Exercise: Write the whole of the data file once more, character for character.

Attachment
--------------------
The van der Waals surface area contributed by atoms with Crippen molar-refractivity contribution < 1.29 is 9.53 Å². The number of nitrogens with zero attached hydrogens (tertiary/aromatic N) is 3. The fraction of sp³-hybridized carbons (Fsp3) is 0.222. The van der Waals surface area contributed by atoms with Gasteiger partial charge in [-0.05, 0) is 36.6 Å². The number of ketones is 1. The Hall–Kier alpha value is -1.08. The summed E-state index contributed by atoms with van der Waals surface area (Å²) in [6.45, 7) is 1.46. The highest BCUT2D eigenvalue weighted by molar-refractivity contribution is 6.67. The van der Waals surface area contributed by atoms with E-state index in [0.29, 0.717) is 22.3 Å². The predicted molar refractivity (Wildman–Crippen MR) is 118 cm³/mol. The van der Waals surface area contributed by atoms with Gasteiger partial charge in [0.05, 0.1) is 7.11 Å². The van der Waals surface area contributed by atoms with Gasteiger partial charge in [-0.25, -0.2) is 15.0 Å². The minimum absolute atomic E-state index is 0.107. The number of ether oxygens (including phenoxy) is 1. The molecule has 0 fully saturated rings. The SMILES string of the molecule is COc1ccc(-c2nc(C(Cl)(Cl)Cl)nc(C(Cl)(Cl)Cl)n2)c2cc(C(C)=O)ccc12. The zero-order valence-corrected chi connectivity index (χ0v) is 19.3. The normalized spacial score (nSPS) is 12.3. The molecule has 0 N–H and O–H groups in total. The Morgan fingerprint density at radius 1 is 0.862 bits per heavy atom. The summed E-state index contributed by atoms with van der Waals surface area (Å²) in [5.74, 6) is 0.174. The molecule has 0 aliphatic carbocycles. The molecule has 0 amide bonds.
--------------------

The van der Waals surface area contributed by atoms with Crippen molar-refractivity contribution < 1.29 is 9.53 Å². The number of nitrogens with zero attached hydrogens (tertiary/aromatic N) is 3. The fraction of sp³-hybridized carbons (Fsp3) is 0.222. The van der Waals surface area contributed by atoms with Gasteiger partial charge in [-0.05, 0) is 36.6 Å². The number of ketones is 1. The Hall–Kier alpha value is -1.08. The summed E-state index contributed by atoms with van der Waals surface area (Å²) in [6.45, 7) is 1.46. The highest BCUT2D eigenvalue weighted by molar-refractivity contribution is 6.67. The van der Waals surface area contributed by atoms with E-state index in [0.29, 0.717) is 22.3 Å². The predicted molar refractivity (Wildman–Crippen MR) is 118 cm³/mol. The van der Waals surface area contributed by atoms with Gasteiger partial charge in [0.05, 0.1) is 7.11 Å². The van der Waals surface area contributed by atoms with Gasteiger partial charge in [-0.25, -0.2) is 15.0 Å². The minimum absolute atomic E-state index is 0.107. The number of ether oxygens (including phenoxy) is 1. The molecule has 0 fully saturated rings. The SMILES string of the molecule is COc1ccc(-c2nc(C(Cl)(Cl)Cl)nc(C(Cl)(Cl)Cl)n2)c2cc(C(C)=O)ccc12. The zero-order valence-corrected chi connectivity index (χ0v) is 19.3. The normalized spacial score (nSPS) is 12.3. The molecule has 0 N–H and O–H groups in total. The Morgan fingerprint density at radius 1 is 0.862 bits per heavy atom. The summed E-state index contributed by atoms with van der Waals surface area (Å²) in [5.74, 6) is 0.174. The molecule has 0 aliphatic carbocycles. The molecule has 0 amide bonds.